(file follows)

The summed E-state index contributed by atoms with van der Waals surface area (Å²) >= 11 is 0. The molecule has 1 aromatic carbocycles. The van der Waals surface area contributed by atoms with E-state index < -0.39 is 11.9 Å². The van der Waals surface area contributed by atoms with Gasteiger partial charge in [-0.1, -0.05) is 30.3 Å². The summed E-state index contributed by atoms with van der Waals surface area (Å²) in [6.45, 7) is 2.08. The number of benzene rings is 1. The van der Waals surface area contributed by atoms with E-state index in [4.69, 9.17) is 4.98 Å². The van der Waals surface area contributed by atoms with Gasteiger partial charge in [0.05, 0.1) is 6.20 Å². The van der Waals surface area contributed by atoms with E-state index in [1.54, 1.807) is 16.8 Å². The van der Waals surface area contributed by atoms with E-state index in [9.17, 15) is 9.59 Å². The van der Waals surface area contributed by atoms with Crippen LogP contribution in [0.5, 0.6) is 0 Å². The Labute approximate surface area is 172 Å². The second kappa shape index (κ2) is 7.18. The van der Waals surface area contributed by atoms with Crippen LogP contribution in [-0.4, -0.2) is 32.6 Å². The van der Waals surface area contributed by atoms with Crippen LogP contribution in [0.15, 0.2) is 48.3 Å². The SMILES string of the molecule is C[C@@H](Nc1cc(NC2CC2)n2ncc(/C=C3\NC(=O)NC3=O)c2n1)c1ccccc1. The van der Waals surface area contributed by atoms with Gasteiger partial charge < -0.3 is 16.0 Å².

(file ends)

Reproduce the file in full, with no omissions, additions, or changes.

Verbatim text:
The summed E-state index contributed by atoms with van der Waals surface area (Å²) >= 11 is 0. The molecule has 1 aromatic carbocycles. The van der Waals surface area contributed by atoms with E-state index < -0.39 is 11.9 Å². The van der Waals surface area contributed by atoms with Gasteiger partial charge in [-0.1, -0.05) is 30.3 Å². The summed E-state index contributed by atoms with van der Waals surface area (Å²) in [6.45, 7) is 2.08. The number of benzene rings is 1. The van der Waals surface area contributed by atoms with E-state index in [4.69, 9.17) is 4.98 Å². The van der Waals surface area contributed by atoms with Gasteiger partial charge in [0.05, 0.1) is 6.20 Å². The van der Waals surface area contributed by atoms with E-state index in [1.54, 1.807) is 16.8 Å². The van der Waals surface area contributed by atoms with E-state index in [9.17, 15) is 9.59 Å². The van der Waals surface area contributed by atoms with Crippen LogP contribution in [0.5, 0.6) is 0 Å². The Labute approximate surface area is 172 Å². The second kappa shape index (κ2) is 7.18. The van der Waals surface area contributed by atoms with Crippen LogP contribution in [-0.4, -0.2) is 32.6 Å². The van der Waals surface area contributed by atoms with Crippen LogP contribution in [0.15, 0.2) is 48.3 Å². The SMILES string of the molecule is C[C@@H](Nc1cc(NC2CC2)n2ncc(/C=C3\NC(=O)NC3=O)c2n1)c1ccccc1. The van der Waals surface area contributed by atoms with Gasteiger partial charge < -0.3 is 16.0 Å².